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"Prohibition In Early America" Describes Prohibition In America, What People Did To Get Around The Problems, And Some Of The Acts That Were Instated To Stop Drinking.

898 words - 4 pages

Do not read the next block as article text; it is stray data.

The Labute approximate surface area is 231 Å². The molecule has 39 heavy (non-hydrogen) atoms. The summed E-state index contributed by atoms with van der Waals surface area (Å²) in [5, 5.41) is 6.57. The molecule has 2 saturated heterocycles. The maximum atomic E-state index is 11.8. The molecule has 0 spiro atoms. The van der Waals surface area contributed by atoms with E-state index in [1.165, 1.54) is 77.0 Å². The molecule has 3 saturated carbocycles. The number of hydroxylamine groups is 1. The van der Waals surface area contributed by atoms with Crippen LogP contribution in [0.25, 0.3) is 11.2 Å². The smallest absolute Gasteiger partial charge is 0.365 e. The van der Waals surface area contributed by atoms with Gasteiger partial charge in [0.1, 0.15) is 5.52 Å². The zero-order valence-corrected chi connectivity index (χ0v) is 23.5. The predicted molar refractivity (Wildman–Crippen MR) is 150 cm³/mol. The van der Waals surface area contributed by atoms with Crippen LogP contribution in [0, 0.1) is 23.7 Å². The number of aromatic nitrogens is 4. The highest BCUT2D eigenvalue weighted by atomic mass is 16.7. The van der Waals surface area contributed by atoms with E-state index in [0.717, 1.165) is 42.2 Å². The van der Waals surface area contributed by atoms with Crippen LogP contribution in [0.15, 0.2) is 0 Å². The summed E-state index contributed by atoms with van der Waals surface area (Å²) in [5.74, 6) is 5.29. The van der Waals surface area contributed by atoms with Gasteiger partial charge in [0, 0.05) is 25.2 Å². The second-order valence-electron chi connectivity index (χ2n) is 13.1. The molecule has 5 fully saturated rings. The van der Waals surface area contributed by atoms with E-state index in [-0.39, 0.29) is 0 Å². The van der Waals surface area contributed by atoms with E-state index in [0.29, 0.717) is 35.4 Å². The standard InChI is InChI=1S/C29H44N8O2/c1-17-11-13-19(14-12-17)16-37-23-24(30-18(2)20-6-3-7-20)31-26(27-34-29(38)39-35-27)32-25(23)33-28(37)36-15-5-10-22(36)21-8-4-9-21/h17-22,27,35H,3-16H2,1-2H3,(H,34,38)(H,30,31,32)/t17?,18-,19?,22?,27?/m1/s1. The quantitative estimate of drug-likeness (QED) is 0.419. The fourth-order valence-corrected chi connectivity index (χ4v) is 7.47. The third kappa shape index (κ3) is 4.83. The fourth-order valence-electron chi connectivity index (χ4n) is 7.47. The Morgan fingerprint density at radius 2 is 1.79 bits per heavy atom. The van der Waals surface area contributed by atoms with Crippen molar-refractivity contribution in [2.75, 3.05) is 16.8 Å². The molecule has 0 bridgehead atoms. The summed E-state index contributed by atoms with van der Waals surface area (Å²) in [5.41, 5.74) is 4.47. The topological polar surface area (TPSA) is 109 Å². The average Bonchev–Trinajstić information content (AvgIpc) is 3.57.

There once was a time when a person couldn't sit down after a hard day's work,and have a comforting Martini. This was a time in our history in which our governmentfelt as if the root of all evil was alcohol, it was their belief that if alcohol were no longerhere, then there would be no more problems. They had a good idea, but because of lackof being able to enforce the laws brought forth under the Eighteenth amendment, it didnot make a difference whether drinking was illegal or legal."Prohibition did not achieve its goals. Instead, it added to the problems it wasintended to solve." (Thorton, 15). On January 16, 1920, a part of nearly every American'sdaily routine suddenly became illegal. The Eighteenth Amendment was put into effectand all importing, exporting, transporting, and selling of alcohol products came to asudden halt. Soon after this amendment came the National Prohibition Act, better knownas the Volstead Act. The Volstead act made any alcoholic product that had an alcoholcontent over .5% illegal, unless it was intended for medical or religious uses. This actalso set up guidelines for enforcement (Bowen, 154). Prohibition was meant to stop theconsumption of alcohol, thereby reducing crime, poverty, death rates, and improve theeconomy and the quality of life. "National prohibition of alcohol-the "nobleexperiment"-was undertaken to reduce crime and corruption, solve social problems,reduce the tax burden created by prisons and poorhouses, and improve the health ofAmericans" (Thorton, 1).After the Volstead Act was put into place to determine methods of enforcement,the Federal Prohibition Bureau was formulated in order to see that the Volstead Act wasenforced; nevertheless, these laws were violated by most anyone who wanted to drink.Bootleggers smuggled liquor from overseas and Canada, stole it from governmentwarehouses, and produced their own. Many people hid their liquor in hip flasks, falsebooks, hollow canes, and anything else they could find (Bowen, 159). There were alsoillegal speak-easies, which replaced saloons after the start of prohibition. By 1925, therewere over 100,000 speak-easies in New York City alone (Bowen, 160). As good as theideal sounded, prohibition was far easier to speak of than to enforce, with only 1,550federal agents to cover 18,700 miles of "vast and virtually un-policeable coastline"(Wenburn, 234). "…It was clearly impossible to prevent immense quantities of liquorfrom entering the country" (Behr, 162). Barely five percent of smuggled liquor wasstopped from coming into the country during the 1920s. Furthermore, the illegal liquorbusiness fell under the control of organized gangs, which overpowered most of theauthorities (Wenburn, 234). Many bootleggers secured their business by bribing theauthorities, namely federal agents and persons of high political status (Bowen, 160). "Noone who is intellectually honest will deny that there has not yet...

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